SALEM — The battle line is being drawn between Salem and Lynn over a 15-acre parcel on Highland Avenue that's being eyed for a new Lowe's and an expanded Walmart.
In May, the Lynn City Council passed a resolution opposing the project. Last week, Lynn Mayor Judith Flanagan Kennedy publicly came out against the project. She did not return two messages left at her office yesterday.
"We're 100 percent against it," said Lynn Councilor-at-Large Dan Cahill, who lives on nearby Bellaire Avenue.
He was among a group of Lynn politicians who met in private with the board of Camp Lion, which owns the property and has plans to sell it to Revere developer the Kennedy Group Inc.
"We met with members of the Lions Club to discuss our concerns and to appeal to them about our concerns," he said. Among those concerns are an increase in traffic and a decrease in nearby property values.
Salem Mayor Kim Driscoll said yesterday that it's unreasonable for Lynn officials to reject the project outright. Besides, she could never see herself telling officials from another city they couldn't build a project.
"I think it's just selfish for Lynn officials to say no," she said. "Beyond that, I don't want any back-room politics entering into that process or how we review projects in Salem."
She met with a contingent of Lynn officials in April that included the Lynn mayor and wrote up a summary of the issues raised. They were passed along to the Planning Board to consider during its approval process.
"Now, we're working through how we can mitigate any impacts from it," Driscoll said.
The project affects 15 acres of the 70 owned by Camp Lion in Salem.
When the Camp Lion board agreed to the sale about eight years ago, nothing prepared them for the backlash, said Sean Crowley, president of the Lynn Lions Club,
"We as an organization didn't know how many concerns would come up," Crowley said. "Remember, we're about helping people."
The money from any sale will be placed in an endowment for use at Camp Lion and its charitable work, the club president said.
Cahill said he, his neighbors and other residents from Lynn, Salem and Peabody are concerned about drainage off the property with a big-box store. They also have issues with traffic, the effect on the environment and the impact on property values in the area, among other concerns.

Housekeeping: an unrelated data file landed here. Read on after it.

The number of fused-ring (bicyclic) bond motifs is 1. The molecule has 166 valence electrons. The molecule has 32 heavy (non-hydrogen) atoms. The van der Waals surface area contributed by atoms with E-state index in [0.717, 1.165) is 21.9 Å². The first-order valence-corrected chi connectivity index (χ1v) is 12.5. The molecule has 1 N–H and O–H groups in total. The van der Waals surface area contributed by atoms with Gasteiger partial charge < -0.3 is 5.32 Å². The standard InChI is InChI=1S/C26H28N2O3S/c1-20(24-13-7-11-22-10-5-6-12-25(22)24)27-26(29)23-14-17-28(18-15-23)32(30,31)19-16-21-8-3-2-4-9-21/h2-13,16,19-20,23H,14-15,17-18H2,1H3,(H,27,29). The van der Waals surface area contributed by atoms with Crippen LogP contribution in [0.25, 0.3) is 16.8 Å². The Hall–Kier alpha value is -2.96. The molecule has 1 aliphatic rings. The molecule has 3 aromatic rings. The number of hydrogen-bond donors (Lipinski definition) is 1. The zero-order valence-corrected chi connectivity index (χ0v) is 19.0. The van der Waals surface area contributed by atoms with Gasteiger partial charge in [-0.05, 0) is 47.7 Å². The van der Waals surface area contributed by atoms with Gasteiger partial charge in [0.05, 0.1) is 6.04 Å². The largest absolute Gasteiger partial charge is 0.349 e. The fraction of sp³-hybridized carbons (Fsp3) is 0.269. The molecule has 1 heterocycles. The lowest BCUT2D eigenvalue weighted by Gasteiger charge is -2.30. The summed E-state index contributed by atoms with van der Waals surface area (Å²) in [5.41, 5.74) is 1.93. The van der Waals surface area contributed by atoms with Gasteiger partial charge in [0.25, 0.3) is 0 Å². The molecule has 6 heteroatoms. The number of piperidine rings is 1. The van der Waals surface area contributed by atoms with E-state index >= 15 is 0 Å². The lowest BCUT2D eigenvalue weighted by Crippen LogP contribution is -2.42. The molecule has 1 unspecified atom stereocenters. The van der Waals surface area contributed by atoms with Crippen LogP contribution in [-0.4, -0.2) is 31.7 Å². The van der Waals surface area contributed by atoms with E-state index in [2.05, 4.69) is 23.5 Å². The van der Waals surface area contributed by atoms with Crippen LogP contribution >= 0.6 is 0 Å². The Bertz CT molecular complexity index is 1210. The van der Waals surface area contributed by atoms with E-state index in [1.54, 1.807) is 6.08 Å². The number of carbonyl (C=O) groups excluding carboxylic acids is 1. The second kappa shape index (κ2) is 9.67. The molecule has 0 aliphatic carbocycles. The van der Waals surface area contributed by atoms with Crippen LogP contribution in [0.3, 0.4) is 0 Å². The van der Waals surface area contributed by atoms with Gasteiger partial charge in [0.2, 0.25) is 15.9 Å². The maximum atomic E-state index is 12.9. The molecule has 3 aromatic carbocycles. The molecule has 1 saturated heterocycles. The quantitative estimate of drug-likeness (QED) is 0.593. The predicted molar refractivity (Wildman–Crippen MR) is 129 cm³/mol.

"This is a detrimental change," he said. "This only benefits Salem. We get nothing."
The councilor-at-large would prefer the store be built somewhere else in Salem.
"We're prepared to appeal at any and every juncture, whether local and/or at the state, and within our means and capability," Cahill said.
He said the potential loss of property taxes from the Lynn homes near the project could have a deleterious effect on an already struggling city.
"To diminish property taxes on an area that already pays one of the higher percentages, that affects what we can do throughout the entire city," he said.
Driscoll said she doesn't control where private enterprises go.
The Salem mayor added she hadn't heard a "peep" from Lynn officials in the past 18 months the project has been before city boards. She stressed yesterday that the Salem process is public and long by design, to give the Planning Board the chance to properly review projects.
"This is not being rammed down anyone's throat or going through some quick permitting process," she said. "It's an important project for me. It's important that this project be done right for Salem and Lynn."
Lowe's, a national chain of home-improvement stores, expects to bring 125 new jobs and pay $250,000 in taxes to Salem.
"We need the tax revenue here," she said. "I'm worried about the working people in Salem. Anything we get as a community that offsets the impact on residential property owners."
The Salem mayor said the issues raised by Lynn residents are common concerns that have been addressed in previous projects in Salem.
In the meantime, the Salem Planning Board will continue its discussion of the proposal at its Sept. 16 meeting.
Chairman Charles Puleo said the board expects to hear from the city-hired traffic consulting group to provide its findings on the developers' traffic study and, at a future meeting, a city-hired consultant will offer feedback on the drainage.
"We're trying to work on this on an issue-by-issue basis," Puleo said. "We're going to have to rely on the people the city hired to come back with suggestions on how to make this work."
The Planning Board will weigh in on the ways the Kennedy Development Group can make improvements to the project.
"It's a very difficult thing to deny, especially when this is an allowed use," Puleo said. "Everyone has their right to do something with their property."
The chairman said his board's duty is to make the impact from the project minimal.
Ultimately, the development is allowed by right, Puleo said.
"These are two private parties," Driscoll said. "They're moving forward."